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An empirical model for assessing academic research levels and capacities of colleges and universities /

by Shults, Fred Donald.

Abstract (Summary)
The purpose of this dissertation was to develop an empirical model for assessing research levels and estimating research capacities of institutions of higher education. Using data obtained from the U.S. Department of Education, separate research assessment models were developed for public and private colleges and universities. These empirical models were used to investigate two aspects of academic research levels: (1) the effects of institution group size (very large, moderately large, high medium, low medium, small, and very small) on the amount of educational and general (E & G) funds allocated to research, and (2) the effects of institution group size on research capacity utilization. For the very large public institution group size (the top 17 percent of institutions in terms of enrollment), it was found that the average percent of E & G funds allocated to research was significantly greater than for the other group sizes. For the moderately large to very small group sizes, there were no significant differences in the percent of E & G funds allocated to research. The very large public institutions allocated approximately 21 percent of E & G funds to research, while the smaller institutions allocated approximately 12 percent to the research function. For private institutions, the average amount of the E & G budget allocated to research was the same for all group sizes. With regard to the second aspect of research levels, it was found that public institution group size had no effect on research capacity utilization. Similar results were obtained for private institutions. The final conclusion reached in this study was that the empirical models developed here would be useful tools in the research assessment process. v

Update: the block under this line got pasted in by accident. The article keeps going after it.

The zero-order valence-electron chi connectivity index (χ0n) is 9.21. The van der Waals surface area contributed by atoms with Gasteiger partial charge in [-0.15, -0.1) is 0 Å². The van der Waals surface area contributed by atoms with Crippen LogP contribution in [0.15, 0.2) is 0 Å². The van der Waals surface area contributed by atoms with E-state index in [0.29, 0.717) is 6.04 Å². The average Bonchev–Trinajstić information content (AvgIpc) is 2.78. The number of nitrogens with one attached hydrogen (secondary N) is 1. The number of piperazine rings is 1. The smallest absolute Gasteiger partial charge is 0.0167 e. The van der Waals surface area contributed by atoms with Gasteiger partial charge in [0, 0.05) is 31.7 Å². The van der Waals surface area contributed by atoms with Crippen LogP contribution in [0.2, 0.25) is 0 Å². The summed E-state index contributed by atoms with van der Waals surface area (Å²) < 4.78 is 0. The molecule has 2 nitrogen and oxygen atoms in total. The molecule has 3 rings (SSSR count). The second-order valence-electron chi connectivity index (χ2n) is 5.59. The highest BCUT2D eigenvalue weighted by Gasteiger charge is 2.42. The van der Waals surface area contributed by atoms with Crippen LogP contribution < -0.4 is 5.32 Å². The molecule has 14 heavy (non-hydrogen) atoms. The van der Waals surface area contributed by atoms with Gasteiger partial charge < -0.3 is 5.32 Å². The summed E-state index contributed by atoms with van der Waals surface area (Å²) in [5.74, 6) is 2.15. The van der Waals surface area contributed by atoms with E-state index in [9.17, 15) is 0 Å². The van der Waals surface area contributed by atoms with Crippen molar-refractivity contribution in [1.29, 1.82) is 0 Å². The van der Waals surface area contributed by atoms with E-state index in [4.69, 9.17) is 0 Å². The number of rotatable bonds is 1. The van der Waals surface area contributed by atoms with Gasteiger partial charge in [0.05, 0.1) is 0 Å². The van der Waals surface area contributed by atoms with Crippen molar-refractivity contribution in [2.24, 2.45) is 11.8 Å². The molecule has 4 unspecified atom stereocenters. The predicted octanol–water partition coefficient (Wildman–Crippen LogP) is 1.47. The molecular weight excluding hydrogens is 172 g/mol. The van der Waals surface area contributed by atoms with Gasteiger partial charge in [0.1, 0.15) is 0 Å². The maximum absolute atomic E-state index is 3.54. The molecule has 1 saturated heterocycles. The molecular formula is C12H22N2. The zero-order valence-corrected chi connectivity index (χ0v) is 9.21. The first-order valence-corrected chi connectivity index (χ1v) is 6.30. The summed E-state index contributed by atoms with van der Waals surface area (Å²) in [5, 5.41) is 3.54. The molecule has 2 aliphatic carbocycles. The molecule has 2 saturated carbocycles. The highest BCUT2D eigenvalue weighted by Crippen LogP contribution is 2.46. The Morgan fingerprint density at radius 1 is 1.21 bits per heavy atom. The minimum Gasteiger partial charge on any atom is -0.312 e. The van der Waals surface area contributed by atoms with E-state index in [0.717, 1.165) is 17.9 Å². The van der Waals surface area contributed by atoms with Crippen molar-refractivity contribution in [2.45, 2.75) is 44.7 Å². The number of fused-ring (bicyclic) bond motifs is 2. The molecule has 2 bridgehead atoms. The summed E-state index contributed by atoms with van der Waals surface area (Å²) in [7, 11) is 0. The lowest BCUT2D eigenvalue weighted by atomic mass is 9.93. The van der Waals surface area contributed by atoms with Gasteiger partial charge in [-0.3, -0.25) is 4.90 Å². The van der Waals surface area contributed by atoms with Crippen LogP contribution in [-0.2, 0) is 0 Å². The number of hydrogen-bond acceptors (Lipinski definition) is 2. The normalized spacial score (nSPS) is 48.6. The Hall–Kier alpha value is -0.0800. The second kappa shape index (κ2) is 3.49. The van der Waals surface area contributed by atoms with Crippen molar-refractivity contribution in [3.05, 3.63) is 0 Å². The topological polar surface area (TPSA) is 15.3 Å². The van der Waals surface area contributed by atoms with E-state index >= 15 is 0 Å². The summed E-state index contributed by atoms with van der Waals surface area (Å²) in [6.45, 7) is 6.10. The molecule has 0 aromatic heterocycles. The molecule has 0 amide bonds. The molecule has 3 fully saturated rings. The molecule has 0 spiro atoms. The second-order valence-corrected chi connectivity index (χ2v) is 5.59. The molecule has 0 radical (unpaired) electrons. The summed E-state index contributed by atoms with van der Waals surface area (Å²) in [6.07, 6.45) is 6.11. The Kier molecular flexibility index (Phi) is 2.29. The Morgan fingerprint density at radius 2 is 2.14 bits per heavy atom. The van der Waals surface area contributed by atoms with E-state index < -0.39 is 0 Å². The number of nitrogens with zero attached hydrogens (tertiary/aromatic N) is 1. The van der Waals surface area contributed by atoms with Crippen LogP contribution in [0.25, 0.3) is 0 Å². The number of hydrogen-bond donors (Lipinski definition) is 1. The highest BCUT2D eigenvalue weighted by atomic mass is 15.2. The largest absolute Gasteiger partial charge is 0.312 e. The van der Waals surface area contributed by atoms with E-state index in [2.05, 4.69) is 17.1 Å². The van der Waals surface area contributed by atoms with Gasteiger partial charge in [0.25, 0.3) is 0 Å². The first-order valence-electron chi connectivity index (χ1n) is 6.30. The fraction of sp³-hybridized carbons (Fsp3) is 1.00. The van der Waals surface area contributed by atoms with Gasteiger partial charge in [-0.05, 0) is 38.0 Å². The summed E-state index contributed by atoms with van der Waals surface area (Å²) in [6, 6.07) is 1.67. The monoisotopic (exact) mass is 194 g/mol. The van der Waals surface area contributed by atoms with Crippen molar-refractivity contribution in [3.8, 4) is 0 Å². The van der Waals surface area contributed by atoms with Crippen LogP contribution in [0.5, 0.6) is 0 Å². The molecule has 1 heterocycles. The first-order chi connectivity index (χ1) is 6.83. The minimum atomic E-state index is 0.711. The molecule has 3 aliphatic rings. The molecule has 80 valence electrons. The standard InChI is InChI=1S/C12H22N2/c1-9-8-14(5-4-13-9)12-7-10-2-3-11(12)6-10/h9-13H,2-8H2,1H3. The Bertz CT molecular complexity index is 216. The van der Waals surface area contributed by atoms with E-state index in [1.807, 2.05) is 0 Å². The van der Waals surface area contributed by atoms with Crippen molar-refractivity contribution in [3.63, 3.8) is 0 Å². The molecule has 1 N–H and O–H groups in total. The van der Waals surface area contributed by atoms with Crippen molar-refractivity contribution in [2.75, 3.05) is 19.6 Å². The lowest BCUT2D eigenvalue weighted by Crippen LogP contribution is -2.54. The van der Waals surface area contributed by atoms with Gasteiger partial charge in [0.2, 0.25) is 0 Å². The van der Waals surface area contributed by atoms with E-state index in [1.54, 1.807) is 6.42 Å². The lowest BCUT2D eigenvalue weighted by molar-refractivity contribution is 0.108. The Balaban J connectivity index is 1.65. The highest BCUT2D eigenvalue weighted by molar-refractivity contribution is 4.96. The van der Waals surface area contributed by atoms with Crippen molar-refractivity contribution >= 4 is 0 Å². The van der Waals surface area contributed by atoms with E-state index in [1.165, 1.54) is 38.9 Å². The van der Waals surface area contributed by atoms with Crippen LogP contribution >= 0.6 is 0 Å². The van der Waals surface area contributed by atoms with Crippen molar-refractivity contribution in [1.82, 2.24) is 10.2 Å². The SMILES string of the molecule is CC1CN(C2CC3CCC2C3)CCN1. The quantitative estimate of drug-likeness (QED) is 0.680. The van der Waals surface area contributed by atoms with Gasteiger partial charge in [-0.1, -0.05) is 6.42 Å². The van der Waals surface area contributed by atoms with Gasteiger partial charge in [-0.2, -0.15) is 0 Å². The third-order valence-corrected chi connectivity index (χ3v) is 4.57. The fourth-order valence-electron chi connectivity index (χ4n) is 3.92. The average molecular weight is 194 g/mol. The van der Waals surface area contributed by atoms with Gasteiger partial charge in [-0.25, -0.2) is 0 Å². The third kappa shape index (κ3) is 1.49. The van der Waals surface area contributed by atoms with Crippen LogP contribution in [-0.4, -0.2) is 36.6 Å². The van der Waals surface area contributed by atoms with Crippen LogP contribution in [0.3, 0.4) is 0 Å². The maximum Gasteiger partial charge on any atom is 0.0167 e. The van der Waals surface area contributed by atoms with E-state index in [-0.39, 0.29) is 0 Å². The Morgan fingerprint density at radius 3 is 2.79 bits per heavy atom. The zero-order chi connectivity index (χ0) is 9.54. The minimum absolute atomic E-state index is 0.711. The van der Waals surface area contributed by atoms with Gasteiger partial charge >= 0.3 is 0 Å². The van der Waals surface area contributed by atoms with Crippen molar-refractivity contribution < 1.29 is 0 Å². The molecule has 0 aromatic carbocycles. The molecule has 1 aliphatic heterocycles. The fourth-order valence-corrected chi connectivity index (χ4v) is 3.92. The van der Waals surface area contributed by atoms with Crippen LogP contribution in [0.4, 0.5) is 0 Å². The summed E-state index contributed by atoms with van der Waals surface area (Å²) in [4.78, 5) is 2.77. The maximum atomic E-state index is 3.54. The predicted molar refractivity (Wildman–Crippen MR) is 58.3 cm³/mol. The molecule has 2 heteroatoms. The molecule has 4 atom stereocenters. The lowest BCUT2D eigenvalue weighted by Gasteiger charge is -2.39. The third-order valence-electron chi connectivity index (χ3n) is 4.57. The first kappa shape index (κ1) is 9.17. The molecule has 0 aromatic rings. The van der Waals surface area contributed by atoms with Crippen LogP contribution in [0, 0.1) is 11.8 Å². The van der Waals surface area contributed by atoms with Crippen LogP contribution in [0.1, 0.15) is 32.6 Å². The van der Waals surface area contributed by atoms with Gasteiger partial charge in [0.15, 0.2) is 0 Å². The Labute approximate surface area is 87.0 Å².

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School:The University of Tennessee at Chattanooga

School Location:USA - Tennessee

Source Type:Master's Thesis

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